Because of its unique learning style, with more than a century of education to back its use, the popularity of Montessori preschool is growing among parents. By definition, the Montessori Philosophy teaches a progressive curriculum that uses child-directed learning, backed by observation and scientific research, as its core value. Instead of being traditionally taught, kids are encouraged to make their own choices in the classroom, with a teacher to guide them along the way.
Most Montessori education is hands-on and self-directed, with plenty of collaborative play activities with the other kids in the class. Mixed-age classrooms teach children how to work together and learn from each other as they master life skills.
Italian educator and physician Maria Montessori founded the Montessori movement in 1907 based on the idea that “play” is a child’s work and that learning should happen naturally through real-life experiences.
Montessori concluded that children are highly motivated to learn and teach themselves when placed in a carefully designed environment and given the opportunity to work for long, uninterrupted periods of time.
In a Montessori preschool, children are grasping the same concepts as their peers in a traditional classroom, but the idea is for children to learn individually and at their own pace by moving freely around the room and choosing from a wide range of hands-on, age-appropriate activities that are designed to teach specific skills. “The primary goal of Montessori classes is to help children learn concentration, motivation, self-discipline and a love of learning,” reads the website of the Arlington County Schools’ Montessori program.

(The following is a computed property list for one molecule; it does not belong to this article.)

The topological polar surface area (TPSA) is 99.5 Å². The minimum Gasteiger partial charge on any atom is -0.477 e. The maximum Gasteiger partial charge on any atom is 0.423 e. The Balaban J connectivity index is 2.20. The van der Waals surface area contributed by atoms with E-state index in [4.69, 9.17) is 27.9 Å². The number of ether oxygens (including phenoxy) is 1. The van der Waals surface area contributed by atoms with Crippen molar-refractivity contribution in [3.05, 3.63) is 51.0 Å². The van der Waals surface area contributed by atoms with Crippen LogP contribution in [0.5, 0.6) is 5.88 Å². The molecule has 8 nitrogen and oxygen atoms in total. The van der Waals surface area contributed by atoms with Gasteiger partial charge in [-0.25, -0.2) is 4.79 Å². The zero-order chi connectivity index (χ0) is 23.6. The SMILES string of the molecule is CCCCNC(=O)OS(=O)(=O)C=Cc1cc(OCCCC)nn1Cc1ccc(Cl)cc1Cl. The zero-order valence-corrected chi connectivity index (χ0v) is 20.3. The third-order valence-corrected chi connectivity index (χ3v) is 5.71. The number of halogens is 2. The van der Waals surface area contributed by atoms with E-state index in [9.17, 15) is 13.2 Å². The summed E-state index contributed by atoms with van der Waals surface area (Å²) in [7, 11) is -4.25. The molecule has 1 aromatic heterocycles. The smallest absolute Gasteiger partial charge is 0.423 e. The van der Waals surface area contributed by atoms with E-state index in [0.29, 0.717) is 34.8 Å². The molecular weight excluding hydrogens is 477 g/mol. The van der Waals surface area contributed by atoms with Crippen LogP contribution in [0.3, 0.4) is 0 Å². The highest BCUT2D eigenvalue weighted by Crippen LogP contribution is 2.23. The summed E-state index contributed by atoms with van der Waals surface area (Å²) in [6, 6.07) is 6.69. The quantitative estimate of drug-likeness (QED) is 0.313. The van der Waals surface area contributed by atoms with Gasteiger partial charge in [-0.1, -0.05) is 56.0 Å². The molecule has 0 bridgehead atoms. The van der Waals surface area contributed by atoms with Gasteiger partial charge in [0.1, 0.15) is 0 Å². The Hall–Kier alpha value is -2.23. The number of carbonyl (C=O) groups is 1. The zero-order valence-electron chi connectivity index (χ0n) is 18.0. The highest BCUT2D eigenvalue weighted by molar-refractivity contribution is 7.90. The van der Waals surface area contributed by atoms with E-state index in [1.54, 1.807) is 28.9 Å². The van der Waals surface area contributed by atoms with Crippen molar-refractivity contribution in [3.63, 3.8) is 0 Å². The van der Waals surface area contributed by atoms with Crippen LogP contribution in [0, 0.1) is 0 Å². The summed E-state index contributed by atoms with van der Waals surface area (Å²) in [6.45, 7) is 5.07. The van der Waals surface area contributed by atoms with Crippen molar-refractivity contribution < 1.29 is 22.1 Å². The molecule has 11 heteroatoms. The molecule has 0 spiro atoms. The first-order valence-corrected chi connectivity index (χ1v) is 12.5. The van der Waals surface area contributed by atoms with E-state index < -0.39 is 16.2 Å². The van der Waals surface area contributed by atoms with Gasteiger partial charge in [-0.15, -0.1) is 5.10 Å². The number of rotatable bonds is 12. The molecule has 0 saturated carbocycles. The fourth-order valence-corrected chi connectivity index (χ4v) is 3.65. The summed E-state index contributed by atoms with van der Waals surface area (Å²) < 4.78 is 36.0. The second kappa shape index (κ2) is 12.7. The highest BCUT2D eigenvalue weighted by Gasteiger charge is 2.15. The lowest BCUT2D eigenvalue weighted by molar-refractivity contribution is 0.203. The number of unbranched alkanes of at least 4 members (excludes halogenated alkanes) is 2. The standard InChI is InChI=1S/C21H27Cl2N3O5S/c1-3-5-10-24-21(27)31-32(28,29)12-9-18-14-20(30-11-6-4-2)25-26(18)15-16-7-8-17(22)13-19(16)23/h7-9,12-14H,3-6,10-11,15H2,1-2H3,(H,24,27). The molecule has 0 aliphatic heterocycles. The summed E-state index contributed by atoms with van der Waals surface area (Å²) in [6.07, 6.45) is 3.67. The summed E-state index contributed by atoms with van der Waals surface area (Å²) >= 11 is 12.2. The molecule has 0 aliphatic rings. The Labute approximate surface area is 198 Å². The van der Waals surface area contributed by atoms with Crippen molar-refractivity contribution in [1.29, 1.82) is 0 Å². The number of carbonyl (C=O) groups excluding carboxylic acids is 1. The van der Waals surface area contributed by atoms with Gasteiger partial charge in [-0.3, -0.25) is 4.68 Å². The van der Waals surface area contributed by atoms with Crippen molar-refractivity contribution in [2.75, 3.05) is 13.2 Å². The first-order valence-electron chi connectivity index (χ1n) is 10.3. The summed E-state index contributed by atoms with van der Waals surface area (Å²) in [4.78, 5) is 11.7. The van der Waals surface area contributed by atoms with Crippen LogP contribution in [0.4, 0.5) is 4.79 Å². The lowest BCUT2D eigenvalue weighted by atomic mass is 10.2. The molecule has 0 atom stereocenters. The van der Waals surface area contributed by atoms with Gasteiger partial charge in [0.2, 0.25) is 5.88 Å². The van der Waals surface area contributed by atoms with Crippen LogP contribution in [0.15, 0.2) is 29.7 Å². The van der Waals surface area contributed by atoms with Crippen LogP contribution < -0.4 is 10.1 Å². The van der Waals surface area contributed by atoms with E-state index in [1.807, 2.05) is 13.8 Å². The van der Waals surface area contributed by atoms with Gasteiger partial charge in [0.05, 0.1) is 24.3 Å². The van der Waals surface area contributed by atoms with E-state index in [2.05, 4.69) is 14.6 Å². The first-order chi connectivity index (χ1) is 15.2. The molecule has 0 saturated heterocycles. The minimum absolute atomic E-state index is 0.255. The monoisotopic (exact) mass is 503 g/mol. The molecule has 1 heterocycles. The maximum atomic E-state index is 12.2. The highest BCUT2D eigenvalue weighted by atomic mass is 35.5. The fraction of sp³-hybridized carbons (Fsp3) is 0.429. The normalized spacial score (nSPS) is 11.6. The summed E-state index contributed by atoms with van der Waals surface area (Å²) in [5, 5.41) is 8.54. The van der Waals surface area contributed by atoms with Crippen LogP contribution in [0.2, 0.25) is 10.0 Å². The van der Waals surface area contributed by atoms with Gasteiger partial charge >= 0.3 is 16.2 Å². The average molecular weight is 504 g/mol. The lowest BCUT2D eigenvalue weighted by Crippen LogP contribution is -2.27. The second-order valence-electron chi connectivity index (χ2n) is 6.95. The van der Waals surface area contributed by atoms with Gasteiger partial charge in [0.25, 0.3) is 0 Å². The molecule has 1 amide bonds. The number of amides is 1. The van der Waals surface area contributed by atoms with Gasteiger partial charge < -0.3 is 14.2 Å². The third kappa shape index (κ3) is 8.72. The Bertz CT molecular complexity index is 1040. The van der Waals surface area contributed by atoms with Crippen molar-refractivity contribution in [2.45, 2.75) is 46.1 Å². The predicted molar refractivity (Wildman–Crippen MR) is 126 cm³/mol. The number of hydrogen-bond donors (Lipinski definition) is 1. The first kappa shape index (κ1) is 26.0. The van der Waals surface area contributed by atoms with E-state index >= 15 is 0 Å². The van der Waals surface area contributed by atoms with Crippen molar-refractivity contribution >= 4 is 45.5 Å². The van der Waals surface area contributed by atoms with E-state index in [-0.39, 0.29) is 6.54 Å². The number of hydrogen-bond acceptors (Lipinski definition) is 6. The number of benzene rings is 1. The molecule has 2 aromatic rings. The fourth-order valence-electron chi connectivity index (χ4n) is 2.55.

Montessori schools aim to create a calm, child-centered learning environment with an emphasis on personal responsibility. Children are encouraged to take care of their own belongings and personal needs, such as cleaning up after themselves and preparing their own snacks. Schools aim to foster a healthy self-esteem and sense of independence, allowing children to make their own choices and teaching them basic skills like pouring themselves a glass of milk or putting their shoes on the right feet.
“Learning moves from concrete to abstract, from the big picture to small. The child makes the connection or abstraction when he or she is ready,” says Elissa Myers, a Montessori teacher at The Beddow School.Teachers at a Montessori preschool serve primarily as guides to discovery rather than providing direct instruction. “The teacher makes a connection between the instructional materials, and the children literally self-teach many skills, in independent activity,” explains Heike Larson, vice president of parent outreach at LePort Schools, a group of seven Montessori schools in California.
“Children can choose their own work, but it does not mean there isn't any structure. The classroom is very structured in its design and in how a lesson is taught. However, the child is given the freedom to learn how to make choices and do work that is engaging to him or her,” Myers adds.
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